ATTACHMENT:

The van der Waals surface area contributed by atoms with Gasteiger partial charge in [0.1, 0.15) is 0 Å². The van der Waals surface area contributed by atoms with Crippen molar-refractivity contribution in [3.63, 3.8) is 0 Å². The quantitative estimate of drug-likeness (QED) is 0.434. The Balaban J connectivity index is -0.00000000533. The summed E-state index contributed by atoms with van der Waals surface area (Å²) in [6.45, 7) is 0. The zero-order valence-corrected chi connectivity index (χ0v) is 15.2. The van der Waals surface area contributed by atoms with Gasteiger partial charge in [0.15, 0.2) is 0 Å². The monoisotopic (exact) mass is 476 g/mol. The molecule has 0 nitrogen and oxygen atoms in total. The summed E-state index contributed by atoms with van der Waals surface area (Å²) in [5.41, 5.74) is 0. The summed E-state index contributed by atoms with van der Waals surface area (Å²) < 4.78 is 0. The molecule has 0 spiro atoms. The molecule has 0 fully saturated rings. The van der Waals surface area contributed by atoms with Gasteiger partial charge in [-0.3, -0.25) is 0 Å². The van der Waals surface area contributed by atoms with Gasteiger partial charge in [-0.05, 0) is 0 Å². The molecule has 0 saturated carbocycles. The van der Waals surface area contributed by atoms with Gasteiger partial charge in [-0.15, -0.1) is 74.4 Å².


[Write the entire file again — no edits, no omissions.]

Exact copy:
The van der Waals surface area contributed by atoms with Gasteiger partial charge in [0.1, 0.15) is 0 Å². The van der Waals surface area contributed by atoms with Crippen molar-refractivity contribution in [3.63, 3.8) is 0 Å². The quantitative estimate of drug-likeness (QED) is 0.434. The Balaban J connectivity index is -0.00000000533. The summed E-state index contributed by atoms with van der Waals surface area (Å²) in [6.45, 7) is 0. The zero-order valence-corrected chi connectivity index (χ0v) is 15.2. The van der Waals surface area contributed by atoms with Gasteiger partial charge in [0.15, 0.2) is 0 Å². The monoisotopic (exact) mass is 476 g/mol. The molecule has 0 nitrogen and oxygen atoms in total. The summed E-state index contributed by atoms with van der Waals surface area (Å²) in [5.41, 5.74) is 0. The summed E-state index contributed by atoms with van der Waals surface area (Å²) < 4.78 is 0. The molecule has 0 spiro atoms. The molecule has 0 fully saturated rings. The van der Waals surface area contributed by atoms with Gasteiger partial charge in [-0.3, -0.25) is 0 Å². The van der Waals surface area contributed by atoms with Gasteiger partial charge in [-0.05, 0) is 0 Å². The molecule has 0 saturated carbocycles. The van der Waals surface area contributed by atoms with Gasteiger partial charge in [-0.15, -0.1) is 74.4 Å².